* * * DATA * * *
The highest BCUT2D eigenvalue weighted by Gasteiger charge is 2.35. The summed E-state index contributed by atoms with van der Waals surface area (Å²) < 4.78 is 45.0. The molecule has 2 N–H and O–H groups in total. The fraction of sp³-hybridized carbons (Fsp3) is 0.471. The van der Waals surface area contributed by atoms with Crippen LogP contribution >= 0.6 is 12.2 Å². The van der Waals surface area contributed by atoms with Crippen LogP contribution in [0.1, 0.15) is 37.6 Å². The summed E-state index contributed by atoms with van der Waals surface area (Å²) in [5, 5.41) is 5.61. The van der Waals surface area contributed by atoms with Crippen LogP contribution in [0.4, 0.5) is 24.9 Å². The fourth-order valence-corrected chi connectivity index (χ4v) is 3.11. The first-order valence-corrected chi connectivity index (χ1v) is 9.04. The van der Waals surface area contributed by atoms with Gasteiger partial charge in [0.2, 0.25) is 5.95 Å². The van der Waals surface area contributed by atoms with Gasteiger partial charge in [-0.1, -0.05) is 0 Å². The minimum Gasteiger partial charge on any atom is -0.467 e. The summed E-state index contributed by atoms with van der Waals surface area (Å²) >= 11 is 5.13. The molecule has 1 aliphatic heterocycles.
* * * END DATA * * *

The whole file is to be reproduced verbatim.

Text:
The highest BCUT2D eigenvalue weighted by Gasteiger charge is 2.35. The summed E-state index contributed by atoms with van der Waals surface area (Å²) < 4.78 is 45.0. The molecule has 2 N–H and O–H groups in total. The fraction of sp³-hybridized carbons (Fsp3) is 0.471. The van der Waals surface area contributed by atoms with Crippen LogP contribution >= 0.6 is 12.2 Å². The van der Waals surface area contributed by atoms with Crippen LogP contribution in [0.1, 0.15) is 37.6 Å². The summed E-state index contributed by atoms with van der Waals surface area (Å²) in [5, 5.41) is 5.61. The van der Waals surface area contributed by atoms with Crippen LogP contribution in [0.4, 0.5) is 24.9 Å². The fourth-order valence-corrected chi connectivity index (χ4v) is 3.11. The first-order valence-corrected chi connectivity index (χ1v) is 9.04. The van der Waals surface area contributed by atoms with Gasteiger partial charge in [0.2, 0.25) is 5.95 Å². The van der Waals surface area contributed by atoms with Gasteiger partial charge in [-0.1, -0.05) is 0 Å². The minimum Gasteiger partial charge on any atom is -0.467 e. The summed E-state index contributed by atoms with van der Waals surface area (Å²) >= 11 is 5.13. The molecule has 1 aliphatic heterocycles.